Please Don't get me wrong. I enjoy a charismatic speaker, a gay marching band and a nice bit of alliteration as much as the next lesbian. But by the time President Obama invoked "Seneca Falls, and Selma, and Stonewall" in his inauguration speech, I was ready to flog him with an It Gets Better DVD. If words were action, this president would be a progressive's dream. But the LGBT community has been to this rodeo before: the one where Obama at his best – which is to say, in campaign mode – suckers us with platitudes about his commitment to fairness and change, civil rights and constitutional values, and then sits on his butt until we force him to seek an actual political solution.
Cynical, me? No indeed. The Obama who boomed on Monday that "our journey is not complete until our gay brothers and sisters are treated like anyone else under the law – for if we are truly created equal, then surely the love we commit to one another must be equal as well" sent out his press secretary the very next day to assure us that the president won't be expending any political capital to make his rhetoric a reality. When it comes to audacity, Obama's real legacy is not one of hope, but of feigned helplessness. There's plenty he could do about LGBT inequality in America if he wanted to, Congress be damned.
Serious about marriage equality, Mr President? Have your administration file an amicus (friend of the court) brief regarding the Proposition 8 marriage equality case the United States supreme court will be hearing this spring.
Serious about your administration's commitment to policies on LGBT non-discrimination (a still unfulfilled 2008 campaign promise)? Pick up a pen and sign the executive order you refused to sign last April – the one that would ban federal contractors from discriminating against employees based on sexual orientation or gender identity, thereby protecting approximately 26 million people, or nearly 22% of the total civilian workforce.
That would be a great first step and best pathway toward passage of the Employment Non-Discrimination Act in a country where, as of now, only 16 states and the District of Columbia have statutes that protect against both sexual orientation and gender identity discrimination in employment in public and private sectors.
The man who vowed on the Capitol steps that "our journey is not complete until our wives, our mothers, and daughters can earn a living equal to their efforts" should check out the Guardian's chart showing LGBT rights in America state by state. He should ponder the chances of a poor lesbian mother making a go of it with her kids in the south-western states, where she'll have no protection against discrimination of any kind, not in employment, housing, or education, and be denied all marital rights. What must it be like, Mr President, to love someone, then be fired for having their picture on your desk, or denied visitation in hospital because they're not kin under the law?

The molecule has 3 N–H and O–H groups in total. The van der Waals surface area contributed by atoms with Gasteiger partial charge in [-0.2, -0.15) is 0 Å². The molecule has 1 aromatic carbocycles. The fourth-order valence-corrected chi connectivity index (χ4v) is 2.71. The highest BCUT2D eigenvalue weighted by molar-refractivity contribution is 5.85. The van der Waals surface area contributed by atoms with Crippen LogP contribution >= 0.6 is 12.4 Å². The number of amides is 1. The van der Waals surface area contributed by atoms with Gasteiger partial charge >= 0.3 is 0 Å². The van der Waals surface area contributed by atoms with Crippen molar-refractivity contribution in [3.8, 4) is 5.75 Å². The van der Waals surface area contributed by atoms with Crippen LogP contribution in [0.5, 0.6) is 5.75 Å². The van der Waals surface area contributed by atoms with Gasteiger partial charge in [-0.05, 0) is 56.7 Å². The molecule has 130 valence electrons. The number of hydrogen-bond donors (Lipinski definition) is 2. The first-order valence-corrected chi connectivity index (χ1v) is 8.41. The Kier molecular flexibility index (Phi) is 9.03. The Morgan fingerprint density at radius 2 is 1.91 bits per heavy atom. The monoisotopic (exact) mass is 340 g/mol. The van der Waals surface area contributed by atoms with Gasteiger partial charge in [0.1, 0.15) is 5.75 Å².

And then, as the political strategist Paul Yandura has put it: "Obama needs to do what he's been avoiding doing for four years: get involved legislatively, as he has with gun control, first by signing the executive order, then by publicly declaring ENDA an administrative priority, and finally by having his congressional liaison start bartering with Senate Democrats to bring it up for a vote."
It will be up to LGBT activists to hound the president for real reform while others swoon over being mentioned in the inaugural speech. "Fear of chaos is literally the only thing that has ever gotten the Obama administration to move," said Heather Cronk, the managing director of GetEQUAL. She should know. The same candidate who vowed to be a "fierce advocate" for LGBT rights during his 2008 campaign scattered little more than breadcrumbs in our path until GetEQUAL helped spur Obama into action on the "don't ask, don't tell" policy on gays in the army in April 2010 – first by having hecklers challenge him during a fundraiser, and then by having Lieutenant Dan Choi chain himself to the White House fence.
Likewise, the president's heartfelt conversion to marriage equality occurred the month before Gay Pride and the major campaign fundraising season, at a time when advocates disgusted with his waffling had successfully reined in the gAyTM that initially helped propel him into office and half a dozen major polls showed most Americans supporting same-sex marriage. Hardly the stuff that merits a Profile in Courage Award.
Not that "Seneca Falls" or "Selma" fared any better. Obama promised immigration reform, but deported more people than any prior president, including more than 200,000 parents of US citizens. Young Dreamers marched, protested outside of fundraisers, and "came out" in droves. But only when Obama began losing the Latino vote did he relent last June and order Deferred Action for Childhood Arrivals, which addresses the short-term needs of only 1 million of the 11 million undocumented people in the US and provides no route to US citizenship. His sole gift to his millions of reproductive rights supporters was including free contraception in health coverage, albeit with exceptions for religiously opposed non-profit organisations with an extension on resolution until August. And then he waved to us at inauguration as though he were our champion. You'll be hearing from Seneca Falls and Selma and Stonewall a lot over the next four years, Mr President. No justice, no peace.